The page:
Chasing dinosaurs… and old trucks
A deciding factor behind our outback Queensland trip was to visit Winton, and learn more about the district’s connection to the dinosaur era. We’d seen the town featured on TV segments about the discovery of dinosaur bones, and the boom in tourism that had resulted. We were keen to see what it was all about for ourselves.
Winton was a lovely little town. Thanks to WikiCamps, we learned of a dog-sitter in town who could care for Mister Dog while we visited the Australian Age of Dinosaurs museum. The museum does have kennel facilities available, however these were simply several large cages that were exposed to the sun for much of the day… not quite what our boy is accustomed to! The dinosaur museum was interesting, and we easily needed half a day to appreciate all there was to see.
Surprisingly, the dinosaurs didn’t end up being our highlight in Winton… Instead, that was Winton’s Diamantina Heritage Truck and Machinery Museum! We both have a fascination with old vehicles of pretty much all kinds, so the trucks were right up our alley. The best part? They were incredibly dog friendly! Mister Dog was allowed to join us as we looked around and admired all the old trucks.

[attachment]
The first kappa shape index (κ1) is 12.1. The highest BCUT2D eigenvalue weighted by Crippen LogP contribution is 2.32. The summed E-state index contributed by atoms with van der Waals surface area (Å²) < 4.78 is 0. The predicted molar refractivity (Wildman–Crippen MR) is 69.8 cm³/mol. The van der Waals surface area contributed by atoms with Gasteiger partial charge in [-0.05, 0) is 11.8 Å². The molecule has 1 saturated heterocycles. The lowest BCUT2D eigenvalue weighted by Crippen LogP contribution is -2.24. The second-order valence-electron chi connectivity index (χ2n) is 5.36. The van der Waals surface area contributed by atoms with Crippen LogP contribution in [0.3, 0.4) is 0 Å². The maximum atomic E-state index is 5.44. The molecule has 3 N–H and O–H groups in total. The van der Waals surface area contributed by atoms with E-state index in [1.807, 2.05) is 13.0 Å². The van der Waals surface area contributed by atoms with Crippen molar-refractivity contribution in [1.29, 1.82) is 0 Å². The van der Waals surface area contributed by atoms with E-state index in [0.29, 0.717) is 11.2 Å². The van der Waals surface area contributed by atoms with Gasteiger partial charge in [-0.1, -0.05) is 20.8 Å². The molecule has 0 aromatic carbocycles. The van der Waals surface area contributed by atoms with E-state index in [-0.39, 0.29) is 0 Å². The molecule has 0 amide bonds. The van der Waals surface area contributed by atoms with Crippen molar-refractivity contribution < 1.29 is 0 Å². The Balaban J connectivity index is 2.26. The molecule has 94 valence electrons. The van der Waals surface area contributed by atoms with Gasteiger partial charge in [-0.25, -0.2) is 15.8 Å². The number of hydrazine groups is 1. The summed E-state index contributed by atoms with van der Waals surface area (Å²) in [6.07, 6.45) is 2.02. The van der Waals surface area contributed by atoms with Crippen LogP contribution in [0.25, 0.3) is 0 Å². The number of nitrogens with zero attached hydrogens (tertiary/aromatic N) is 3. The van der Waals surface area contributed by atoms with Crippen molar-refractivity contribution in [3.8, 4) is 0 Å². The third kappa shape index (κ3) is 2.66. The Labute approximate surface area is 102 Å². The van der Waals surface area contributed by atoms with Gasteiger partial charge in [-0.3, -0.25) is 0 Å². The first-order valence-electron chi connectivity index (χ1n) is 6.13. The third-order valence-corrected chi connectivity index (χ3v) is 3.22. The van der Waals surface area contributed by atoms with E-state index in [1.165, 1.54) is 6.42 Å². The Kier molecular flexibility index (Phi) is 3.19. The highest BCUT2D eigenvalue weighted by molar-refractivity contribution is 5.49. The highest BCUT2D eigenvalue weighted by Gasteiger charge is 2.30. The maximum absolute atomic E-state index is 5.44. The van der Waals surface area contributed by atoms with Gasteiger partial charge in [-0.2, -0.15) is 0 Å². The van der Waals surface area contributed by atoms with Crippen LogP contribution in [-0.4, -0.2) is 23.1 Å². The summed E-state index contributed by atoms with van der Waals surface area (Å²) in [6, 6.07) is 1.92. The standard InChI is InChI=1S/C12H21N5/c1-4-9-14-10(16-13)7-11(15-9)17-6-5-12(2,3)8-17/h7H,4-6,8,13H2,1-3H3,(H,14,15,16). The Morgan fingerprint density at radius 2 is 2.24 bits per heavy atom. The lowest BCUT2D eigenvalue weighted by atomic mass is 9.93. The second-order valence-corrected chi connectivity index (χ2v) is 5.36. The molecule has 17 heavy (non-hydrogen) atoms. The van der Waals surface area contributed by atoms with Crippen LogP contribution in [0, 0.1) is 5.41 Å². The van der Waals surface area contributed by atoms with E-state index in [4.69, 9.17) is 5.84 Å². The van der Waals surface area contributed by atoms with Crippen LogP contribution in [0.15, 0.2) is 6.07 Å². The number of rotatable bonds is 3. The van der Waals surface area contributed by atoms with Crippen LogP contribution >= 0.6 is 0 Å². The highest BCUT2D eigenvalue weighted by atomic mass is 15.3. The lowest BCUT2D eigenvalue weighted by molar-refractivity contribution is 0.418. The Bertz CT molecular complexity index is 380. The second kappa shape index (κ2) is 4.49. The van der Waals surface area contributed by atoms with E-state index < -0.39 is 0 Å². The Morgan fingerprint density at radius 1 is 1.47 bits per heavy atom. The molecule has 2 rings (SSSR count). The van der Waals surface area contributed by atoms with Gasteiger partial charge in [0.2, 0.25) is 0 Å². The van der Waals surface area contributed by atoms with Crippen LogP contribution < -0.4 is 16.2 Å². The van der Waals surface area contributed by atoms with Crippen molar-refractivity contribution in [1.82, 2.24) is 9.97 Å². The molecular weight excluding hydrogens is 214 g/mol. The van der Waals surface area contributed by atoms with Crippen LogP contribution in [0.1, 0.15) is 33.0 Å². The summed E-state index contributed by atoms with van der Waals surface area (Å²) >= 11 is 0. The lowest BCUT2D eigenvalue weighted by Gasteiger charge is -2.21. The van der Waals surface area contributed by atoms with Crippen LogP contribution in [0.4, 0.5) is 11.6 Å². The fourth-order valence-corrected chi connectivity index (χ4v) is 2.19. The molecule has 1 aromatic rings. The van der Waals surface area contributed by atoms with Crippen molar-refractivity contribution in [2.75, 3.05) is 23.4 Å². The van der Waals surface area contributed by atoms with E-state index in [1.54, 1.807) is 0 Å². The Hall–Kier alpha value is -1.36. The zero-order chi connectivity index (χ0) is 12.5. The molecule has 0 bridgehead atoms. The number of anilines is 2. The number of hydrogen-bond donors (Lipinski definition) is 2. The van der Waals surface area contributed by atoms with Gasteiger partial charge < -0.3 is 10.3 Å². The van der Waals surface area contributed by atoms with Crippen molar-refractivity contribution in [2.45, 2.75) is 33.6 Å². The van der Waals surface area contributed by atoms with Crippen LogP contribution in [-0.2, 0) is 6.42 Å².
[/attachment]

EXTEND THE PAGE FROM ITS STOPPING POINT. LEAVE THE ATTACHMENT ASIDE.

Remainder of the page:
Winton isn’t the only town in the area with dinosaur-related attractions. Muttaburra – the geographical centre of Queensland – has a few dinosaurs of their own.
We enjoyed a fantastic meal at the Tattersalls hotel, before camping the night at the Long Waterhole, not far out of Winton.
Lots to do in Longreach
Longreach itself was a friendly and welcoming town. We enjoyed pottering around the shops, enjoyed a meal at one of the local cafes, and even took advantage of a day’s dog sitting with the local vet clinic while we visited the museums. Trinity claimed she could easily live there, but James wasn’t quite so sure.
We spent the night at another fantastic donation camp just outside of town, the Apex Riverside Park. Brolgas roamed between the campsites in the evening, and the sunset over the river was glorious.
From Longreach, we headed east to The Gemfields. We found a lovely place to camp via WikiCamps – a homestay camp on private property south of Emerald called “Higher Ground”. The property was a lovely private haven. We had an area near the river to ourselves to set up camp and explore on foot.
We spent some time fossicking in Sapphire, but had more luck finding bargains in the local op shop!